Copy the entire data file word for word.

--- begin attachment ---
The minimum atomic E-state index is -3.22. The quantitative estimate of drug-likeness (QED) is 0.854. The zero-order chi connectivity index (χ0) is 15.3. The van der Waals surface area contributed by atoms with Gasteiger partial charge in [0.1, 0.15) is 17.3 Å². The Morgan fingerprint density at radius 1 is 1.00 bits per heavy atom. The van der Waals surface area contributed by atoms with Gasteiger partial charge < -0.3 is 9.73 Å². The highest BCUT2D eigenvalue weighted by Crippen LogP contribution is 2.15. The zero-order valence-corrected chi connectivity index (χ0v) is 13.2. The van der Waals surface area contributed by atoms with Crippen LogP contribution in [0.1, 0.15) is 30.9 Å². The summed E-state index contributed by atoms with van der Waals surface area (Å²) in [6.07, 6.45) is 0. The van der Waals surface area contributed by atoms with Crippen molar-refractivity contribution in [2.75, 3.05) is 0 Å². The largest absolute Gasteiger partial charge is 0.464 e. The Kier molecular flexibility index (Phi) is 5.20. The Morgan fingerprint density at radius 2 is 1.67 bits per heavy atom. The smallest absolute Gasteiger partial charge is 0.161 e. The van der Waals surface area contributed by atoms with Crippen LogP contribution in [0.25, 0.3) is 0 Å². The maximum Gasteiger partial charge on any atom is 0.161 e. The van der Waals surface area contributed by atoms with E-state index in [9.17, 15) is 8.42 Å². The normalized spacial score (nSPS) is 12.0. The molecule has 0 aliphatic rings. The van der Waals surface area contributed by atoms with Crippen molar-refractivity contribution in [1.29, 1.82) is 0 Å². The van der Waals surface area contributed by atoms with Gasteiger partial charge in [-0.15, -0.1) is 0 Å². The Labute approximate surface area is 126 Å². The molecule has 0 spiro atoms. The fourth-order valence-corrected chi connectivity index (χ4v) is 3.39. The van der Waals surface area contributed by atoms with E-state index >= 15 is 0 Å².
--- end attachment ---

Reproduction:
The minimum atomic E-state index is -3.22. The quantitative estimate of drug-likeness (QED) is 0.854. The zero-order chi connectivity index (χ0) is 15.3. The van der Waals surface area contributed by atoms with Gasteiger partial charge in [0.1, 0.15) is 17.3 Å². The Morgan fingerprint density at radius 1 is 1.00 bits per heavy atom. The van der Waals surface area contributed by atoms with Gasteiger partial charge < -0.3 is 9.73 Å². The highest BCUT2D eigenvalue weighted by Crippen LogP contribution is 2.15. The zero-order valence-corrected chi connectivity index (χ0v) is 13.2. The van der Waals surface area contributed by atoms with Crippen LogP contribution in [0.1, 0.15) is 30.9 Å². The summed E-state index contributed by atoms with van der Waals surface area (Å²) in [6.07, 6.45) is 0. The van der Waals surface area contributed by atoms with Crippen molar-refractivity contribution in [2.75, 3.05) is 0 Å². The largest absolute Gasteiger partial charge is 0.464 e. The Kier molecular flexibility index (Phi) is 5.20. The Morgan fingerprint density at radius 2 is 1.67 bits per heavy atom. The smallest absolute Gasteiger partial charge is 0.161 e. The van der Waals surface area contributed by atoms with Crippen LogP contribution in [0.25, 0.3) is 0 Å². The maximum Gasteiger partial charge on any atom is 0.161 e. The van der Waals surface area contributed by atoms with E-state index in [9.17, 15) is 8.42 Å². The normalized spacial score (nSPS) is 12.0. The molecule has 0 aliphatic rings. The van der Waals surface area contributed by atoms with Crippen molar-refractivity contribution in [1.29, 1.82) is 0 Å². The van der Waals surface area contributed by atoms with Gasteiger partial charge in [-0.15, -0.1) is 0 Å². The Labute approximate surface area is 126 Å². The molecule has 0 spiro atoms. The fourth-order valence-corrected chi connectivity index (χ4v) is 3.39. The van der Waals surface area contributed by atoms with E-state index >= 15 is 0 Å².